Updates from Professionals

  • Litcaf - Remilekun Falade

    Remilekun Falade 3 months ago

    Hello everyone. We are on to LitCaf. The very big one.

  • Litcaf - Adedamola Abraham

    Adedamola Abraham 3 months ago

    Kids should not be encouraged to dump the sciences for anything. That is not hoe to grow an economy.

  • Litcaf - Temitope Jeremiah

    Temitope Jeremiah 3 months ago

    What caption for this? Surely a great shot.

  • Litcaf - Temitope Jeremiah

    Temitope Jeremiah 4 months ago

    This is how we do it. Happiness at work..Come try LitCaf

  • Litcaf - Temitope Jeremiah

    Temitope Jeremiah 6 months ago

    What we do at #LitCaf #Coworking

  • Litcaf - Temitope Jeremiah

    Temitope Jeremiah 6 months ago

    Not all about tech. Our use base is diverse array of gentle men and ladies. #LitCaf is where you want to be. #Coworking #Yaba #Lagos

  • Litcaf - Tope

    Tope 6 months ago

    Lets do this together, Otondo friends.

  • Litcaf - Temitope Jeremiah

    Temitope Jeremiah 6 months ago

    Dictionary definition of freelancer. How well do you agree with that?

  • Litcaf - Lovey Dovey

    Lovey Dovey 6 months ago

    Hello Everyone. Happy to be here on LitCaf

  • Litcaf - Apoola

    Apoola 6 months ago

    Idealized Biafra. Nothing shameful about that.

  • Litcaf - Temitope Jeremiah

    Temitope Jeremiah 6 months ago

    Good morning everyone. Wake up with a newer determination to achieve your objective.

  • Litcaf - Tope Apoola

    Tope Apoola 6 months ago

    Still testing. One long test.

  • Litcaf - Apoola

    Apoola 6 months ago

    We got books to lend.

  • Litcaf -

    7 months ago

    Memory lane...Ken Saro Wiwa

  • Litcaf - Temitope Jeremiah

    Temitope Jeremiah 7 months ago

    One innovation of ours.

  • Litcaf - Temitope Jeremiah

    Temitope Jeremiah 7 months ago

    May7ven was born in May 7. I thought that was obvious. However, that isn\'t what we are talking about now. Do you know that this website actually does not allow copy and paste because of its care about aesthetics?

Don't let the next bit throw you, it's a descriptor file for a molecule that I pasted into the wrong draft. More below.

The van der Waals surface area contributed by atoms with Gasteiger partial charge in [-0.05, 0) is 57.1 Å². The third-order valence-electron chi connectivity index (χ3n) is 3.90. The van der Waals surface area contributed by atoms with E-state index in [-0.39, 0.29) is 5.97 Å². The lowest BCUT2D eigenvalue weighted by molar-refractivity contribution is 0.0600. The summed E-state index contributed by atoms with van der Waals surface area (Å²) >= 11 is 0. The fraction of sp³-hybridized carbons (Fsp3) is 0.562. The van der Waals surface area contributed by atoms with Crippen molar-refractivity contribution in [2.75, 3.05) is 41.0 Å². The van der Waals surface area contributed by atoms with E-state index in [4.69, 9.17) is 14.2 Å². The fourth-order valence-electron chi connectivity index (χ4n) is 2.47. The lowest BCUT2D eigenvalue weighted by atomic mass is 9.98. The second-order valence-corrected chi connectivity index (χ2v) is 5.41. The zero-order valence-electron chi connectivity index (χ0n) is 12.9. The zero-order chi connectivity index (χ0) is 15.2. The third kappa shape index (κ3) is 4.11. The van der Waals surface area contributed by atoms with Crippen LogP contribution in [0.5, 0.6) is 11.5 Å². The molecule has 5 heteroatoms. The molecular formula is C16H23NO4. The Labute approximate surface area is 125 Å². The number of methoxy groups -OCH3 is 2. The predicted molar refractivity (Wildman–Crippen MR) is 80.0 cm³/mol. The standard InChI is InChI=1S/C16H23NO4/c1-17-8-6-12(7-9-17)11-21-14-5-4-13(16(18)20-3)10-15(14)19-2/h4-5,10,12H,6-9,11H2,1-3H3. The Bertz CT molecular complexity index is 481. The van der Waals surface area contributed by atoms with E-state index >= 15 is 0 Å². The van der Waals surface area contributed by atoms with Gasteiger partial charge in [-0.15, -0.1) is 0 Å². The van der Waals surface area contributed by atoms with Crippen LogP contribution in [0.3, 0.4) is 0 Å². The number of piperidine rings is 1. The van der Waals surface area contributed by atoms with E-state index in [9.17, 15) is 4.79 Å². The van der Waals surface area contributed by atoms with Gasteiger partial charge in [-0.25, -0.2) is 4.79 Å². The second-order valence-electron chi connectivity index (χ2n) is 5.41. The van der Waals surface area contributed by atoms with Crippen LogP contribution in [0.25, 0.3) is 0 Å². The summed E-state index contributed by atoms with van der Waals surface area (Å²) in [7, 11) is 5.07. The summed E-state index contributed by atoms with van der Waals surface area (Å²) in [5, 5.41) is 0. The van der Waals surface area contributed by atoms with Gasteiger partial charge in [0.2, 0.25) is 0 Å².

• Litcaf - Tope Apoola

    Tope Apoola 8 months ago

    Me..Me..Me

  • Litcaf - MI Apoola

    MI Apoola 8 months ago

    We research and present needed data to help with forecast, survey, and decision making. SND MiniMax Consultancy.

  • Litcaf - MI Apoola

    MI Apoola 8 months ago

    Hello everyone. I like to introduce SND MiniMax Consultancy. We are involved in data collection and human capacity building.

  • Litcaf -

    8 months ago

    Hello, LitCaf. Seems very exciting, what\'s coming down here. Meanwhile, making a shout-out to best gal, May7.

Gender

Gender education taught in Female Institute shown here, Lagos, 1886
Teachers and pupils of Female Institute, Lagos, 1886. Scholars have pointed European missionaries as introducing highly defined gender roles and patriarchy into local cultures. Photo: National Archives, U.I. Audio after 1st par. is Seun Rere by Christy Essien Igbokwe.

Gender as a concept is described by Marjorie Mclatosh as the differing roles and expectations a given society imposes upon women as opposed to men. It has been argued by one Oyerone Oyewunmi that the contemporary concept of gender which seem to place primacy on the man was alien to Yoruba consciousness. This allusion has been severely criticised by Bibi Bakare-Yusuf who posited that women in precolonial Yoruba had normative roles. As illustrated by Sophie Oluwole, sexes are not as defined by exclusiveness of roles or moral values. Women are regarded as mothers but may also be respected as a businessperson or as a titleholder in the town. The idea of male superiority became strong among the emerging elite, with the expansion of British cultural values in the country. Several media especially in the 1940s and 1950s promoted the concept of male space. Early girl education was centred on domestic trainings, which Christian missionaries proudly claimed would prepare them for life as wives and mothers.

 

 

Among Igbos of Nigeria, a wife is traditionally regarded as, or actually is dependent on her husband for subsistence, no matter how wealthy she may be.  The height of humilation was to refer to a man as onye nwayi na-azu (a husbad whose wife subsists). For most of Africa, women subjection and oppression is a protracted contest and struggle on a continent that is patriarchal in structure and plagued by poverty and conflict. In most part of the world today, women are trying to assert a spirit of recognition, create awareness of and assert their dignity and rights, independence and freedom, a feeling of self worth, clamour for a better place in the scheme of things or state of affair and deletion of all stereotyping about woman, re-project and reposition women. African women are not left out of this trend. However, the burden of the age long idea: The male is by nature superior and the female inferior; as affirmed by Aristotle in Politics, that one rules and the other is ruled weighs heavily on them. Evidence of old tradition and myth of human existence has often given the place of eminence to men to the detriment of women. This tradition is built on the belief that women’s deficiency in the universal faculty was such as to render women as different from men as plants are different from animals.

 

Kofoworola Abeni Ademola, one of the first African women to graduate from Oxford
In 1935,  Kofoworola Ademola (2nd from left), princess of Egba kingdom bagged an Oxford degree, becoming one of the first African girls to so do. Photo: StHughsCollege